Meet the "Mega Earth." Described today by astronomers from the Harvard-Smithsonian Center for Astrophysics, this ancient rocky world weighs 17 times as much as Earth — which is a big surprise considering that rocky, solid planets aren't supposed to get that huge.
Above: Artistic impression of the newly classified "mega-Earth" Kepler-10c (foreground). Its sibling, the lava-world Kepler-10b, is in the background. Kepler-10c is comprised of solids, although it may possess a thin atmosphere shown here as wispy clouds. Credit: David A. Aguilar (CfA)
It's called Kepler-10c and it's located about 560 light-years from Earth. It circles a sun-like star, Kepler-10, once every 45 days, so it's in a fairly tight orbit. The system also hosts a 3-Earth-mass "lava world," Kepler-10b, in a crazy-fast 20-hour orbit.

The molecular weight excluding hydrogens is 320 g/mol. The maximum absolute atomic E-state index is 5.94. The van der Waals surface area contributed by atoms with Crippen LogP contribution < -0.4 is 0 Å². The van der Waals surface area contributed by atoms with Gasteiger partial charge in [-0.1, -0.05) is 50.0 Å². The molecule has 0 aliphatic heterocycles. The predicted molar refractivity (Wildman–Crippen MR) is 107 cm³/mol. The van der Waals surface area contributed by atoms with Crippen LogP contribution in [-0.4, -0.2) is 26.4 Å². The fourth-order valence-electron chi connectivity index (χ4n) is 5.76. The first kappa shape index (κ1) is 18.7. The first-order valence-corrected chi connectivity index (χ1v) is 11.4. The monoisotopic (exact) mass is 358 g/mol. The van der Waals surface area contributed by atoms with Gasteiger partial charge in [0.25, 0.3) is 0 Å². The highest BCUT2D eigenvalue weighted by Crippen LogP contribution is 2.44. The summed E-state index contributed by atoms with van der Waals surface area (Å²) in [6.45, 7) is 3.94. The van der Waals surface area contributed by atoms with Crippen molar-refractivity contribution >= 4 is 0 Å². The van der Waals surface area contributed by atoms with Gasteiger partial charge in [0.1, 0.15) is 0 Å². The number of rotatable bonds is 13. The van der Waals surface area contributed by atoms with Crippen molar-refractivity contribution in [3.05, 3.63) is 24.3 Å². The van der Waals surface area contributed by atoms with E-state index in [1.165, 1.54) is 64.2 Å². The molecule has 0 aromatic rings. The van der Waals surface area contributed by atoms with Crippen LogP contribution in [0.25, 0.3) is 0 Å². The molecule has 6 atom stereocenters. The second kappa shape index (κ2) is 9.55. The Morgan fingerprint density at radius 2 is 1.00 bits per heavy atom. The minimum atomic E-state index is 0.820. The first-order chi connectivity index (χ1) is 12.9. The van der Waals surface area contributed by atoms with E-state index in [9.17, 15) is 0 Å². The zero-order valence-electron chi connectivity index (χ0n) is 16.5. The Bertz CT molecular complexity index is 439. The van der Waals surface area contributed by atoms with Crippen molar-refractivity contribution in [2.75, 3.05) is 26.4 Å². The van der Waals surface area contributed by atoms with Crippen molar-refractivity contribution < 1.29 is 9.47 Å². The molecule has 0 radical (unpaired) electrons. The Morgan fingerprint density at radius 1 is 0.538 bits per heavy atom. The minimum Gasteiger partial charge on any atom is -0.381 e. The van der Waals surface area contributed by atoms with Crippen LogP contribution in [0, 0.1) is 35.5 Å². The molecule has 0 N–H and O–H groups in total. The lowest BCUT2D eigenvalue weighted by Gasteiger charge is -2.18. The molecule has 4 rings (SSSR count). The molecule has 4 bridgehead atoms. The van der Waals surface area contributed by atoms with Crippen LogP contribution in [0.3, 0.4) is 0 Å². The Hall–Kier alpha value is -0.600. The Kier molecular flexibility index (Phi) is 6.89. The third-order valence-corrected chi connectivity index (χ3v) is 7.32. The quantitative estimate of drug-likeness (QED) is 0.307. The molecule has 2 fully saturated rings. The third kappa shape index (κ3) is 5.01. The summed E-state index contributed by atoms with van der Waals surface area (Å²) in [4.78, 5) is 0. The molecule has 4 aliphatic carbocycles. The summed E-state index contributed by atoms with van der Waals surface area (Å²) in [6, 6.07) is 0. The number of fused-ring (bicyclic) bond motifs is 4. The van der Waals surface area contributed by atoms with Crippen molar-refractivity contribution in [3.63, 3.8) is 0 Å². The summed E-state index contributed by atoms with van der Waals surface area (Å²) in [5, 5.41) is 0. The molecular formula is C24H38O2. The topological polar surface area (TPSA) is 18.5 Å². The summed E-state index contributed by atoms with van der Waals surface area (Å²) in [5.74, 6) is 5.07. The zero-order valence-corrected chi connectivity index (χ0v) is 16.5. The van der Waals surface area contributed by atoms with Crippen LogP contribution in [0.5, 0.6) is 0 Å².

'A New Population of Solid Planets'
Astronomers have known about Kepler-10c for several years. Preliminary measurements indicated a diameter of about 18,000 miles (29,000 km), which is 2.3 times as large as Earth. Based on these particulars, astronomers concluded that Kepler-10c was a mini-Neptune — planets featuring thick, gaseous atmospheres.